By Steve Brennan
By Ashley Zimmerman
By Michele Eve Sandberg
By Abel Folgar
By Ashley Zimmerman
By New Times Staff
By Abel Folgar
By Laurie Charles
The Cuban saxophonist with the trim, salt-and-pepper beard announces from the stage at O'Hara's on a recent Monday night that he is going to serenade his young wife.
"I have played many arrangements of this song, but I'm going to play it for my wife, Ana Maria, tonight because I know she likes it," says Carlos Averhoff, for nearly 30 years one of Cuba's most accomplished jazz musicians.
Ana Maria, whom he met while touring in Colombia three years ago, sits at a table beside the stage, surrounded by friends. Averhoff turns to acknowledge her, and his face lights up. At the foot of the stage, conga drum legend Luis Miranda nods in appreciation while, a few tables over, George Hamilton, the actor-restaurateur, listens attentively. A substantial crowd has turned up to hear the Grammy-winning saxophonist, best known for his nearly 20-year tenure with legendary Cuban jazz ensemble Irakere.
The crowd has come to hear Averhoff's celebrated mix of hardcore Afro-Cuban rhythms and dizzying jazz sophistication, something that would have been difficult to check out in South Florida just one year ago. Suddenly, amid the din of clinking glasses and murmuring voices, Averhoff lifts his tenor sax to his lips and blows the opening notes of the jazz ballad "Invitation." A full-throated flurry of sounds that can't even be called notes rains on the crowd from the stage, which is brimming with world-class musicians armed with congas and batas, drums, keys, and an electric standup bass. When the quartet eases in behind Averhoff, the room is drenched with a wave of rich chords and ambient percussive effects.
Then Averhoff launches into a masterful solo. The band begins to swing, the percussion providing a percolating backdrop that hints at Brazilian bossa nova and Cuban rumba. The bassist lies back in the groove, grounding everyone, while the pianist spices his Afro-Caribbean vamps with intriguing jazz chords.
The Carlos Averhoff Quintet is only three months old, but already the band sounds rich and textured. Its members are a who's who of Latin jazz masters: pianist Abel Pabon, bassist Ramses Colon, percussionist Alberto Palenzuela and drummer Carlos Salvador. Here in O'Hara's they offer the perfect blend of beauty and bombast, technical virtuosity and rhythmic drive.
It was on another stage altogether that Carlos Averhoff made local headlines last July. During a jam session in Miami Beach's Yuca nightclub with Cuban trombonist Juan Pablo Torres' group, Averhoff defected, declaring he would not return to Cuba after completing his brief American tour with Cuban singer Isaac Delgado. The decision came after a tortuous bout of soul-searching during which he agonized over leaving in Cuba his grown son and daughter from a previous marriage.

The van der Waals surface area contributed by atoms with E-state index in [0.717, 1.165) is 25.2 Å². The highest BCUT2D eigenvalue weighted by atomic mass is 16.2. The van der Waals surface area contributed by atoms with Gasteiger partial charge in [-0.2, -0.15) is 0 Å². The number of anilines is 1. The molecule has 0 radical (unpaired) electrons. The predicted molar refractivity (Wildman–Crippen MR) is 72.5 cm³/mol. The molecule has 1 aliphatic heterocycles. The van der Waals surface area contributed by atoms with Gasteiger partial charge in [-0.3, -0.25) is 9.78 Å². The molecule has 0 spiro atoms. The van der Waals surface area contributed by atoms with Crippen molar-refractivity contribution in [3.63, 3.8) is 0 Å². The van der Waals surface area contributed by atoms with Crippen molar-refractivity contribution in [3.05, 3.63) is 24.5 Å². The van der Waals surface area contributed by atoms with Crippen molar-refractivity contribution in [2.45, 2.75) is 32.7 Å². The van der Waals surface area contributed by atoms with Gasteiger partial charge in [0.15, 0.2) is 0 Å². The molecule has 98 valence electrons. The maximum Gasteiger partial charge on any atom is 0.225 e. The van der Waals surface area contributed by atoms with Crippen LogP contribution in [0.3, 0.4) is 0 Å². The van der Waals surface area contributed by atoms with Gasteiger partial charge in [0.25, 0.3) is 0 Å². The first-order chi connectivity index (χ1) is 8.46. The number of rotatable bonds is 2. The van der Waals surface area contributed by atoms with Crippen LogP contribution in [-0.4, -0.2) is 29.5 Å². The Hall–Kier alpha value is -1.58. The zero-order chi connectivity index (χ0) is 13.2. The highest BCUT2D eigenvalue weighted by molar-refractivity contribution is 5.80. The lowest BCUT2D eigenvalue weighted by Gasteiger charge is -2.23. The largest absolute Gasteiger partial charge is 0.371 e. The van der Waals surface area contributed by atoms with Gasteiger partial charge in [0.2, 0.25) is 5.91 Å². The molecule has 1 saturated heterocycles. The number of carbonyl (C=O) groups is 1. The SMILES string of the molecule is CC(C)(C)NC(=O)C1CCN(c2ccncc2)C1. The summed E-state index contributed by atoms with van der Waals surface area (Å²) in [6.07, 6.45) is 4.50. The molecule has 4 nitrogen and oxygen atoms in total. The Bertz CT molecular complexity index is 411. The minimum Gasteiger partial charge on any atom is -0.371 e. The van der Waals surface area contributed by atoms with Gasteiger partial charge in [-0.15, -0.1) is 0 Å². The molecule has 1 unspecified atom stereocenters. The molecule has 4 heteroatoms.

"I was motivated to stay here by personal, political, and artistic reasons," Averhoff said. "In Cuba there's no future. There are many talented musicians, but they have no future, no possibilities. I felt that I had hit the ceiling, and I needed to open myself up to the world."
One of his "personal" reasons for staying was Ana Maria. During a tour of Colombia in 1995, he met his future wife and arranged to stay in Colombia for the next year and a half, teaching music and performing. But a position at a local university fell through, and Averhoff, who missed his mother and children, returned to Cuba. He spent 1996 in a depressed state, inventorying the modest comforts he'd amassed during three decades as a "successful" Cuban musician (an Italian espresso machine, a Russian car, a small but cherished record collection), and looking for opportunities to play and travel.
Opportunities were scarce. Cuban musicians are forced to forgo artistic statements for the sake of producing music the Cuban government finds acceptable. Without its approval a musician cannot qualify for an exit visa and has few opportunities to earn a living. The state-sponsored record labels, the hotels, the clubs aimed at tourists -- all are government-controlled entities that demand musicians compose and/or perform commercially viable music, such as salsa. Averhoff felt stifled.
"There are many individual talents there right now that are forced to do a type of popular music that would permit them to tour outside the country, to try to make some dollars," he said. "A labor of love that an artist might create in a more benevolent environment is simply not realized. This makes it very difficult to nourish new artistic currents that may have been mixed with Coca-Cola and Marlboro."
Ironically, salsa music provided Averhoff with a rare opportunity in 1997, when he was invited to tour Puerto Rico, Washington, D.C., and New York City with singer Isaac Delgado's salsa group. Seeing a chance to jump ship during the American leg of the tour, Averhoff worried over the move for weeks before deciding to seek political asylum in the United States.
"In this country, this is where I could be reunited with my wife," he explained. "She is Colombian, but Colombia would not grant me citizenship because she and I were not married yet. And I couldn't take her to Cuba because that would be like burying her alive there. So we decided that, here in America, we could find a new life."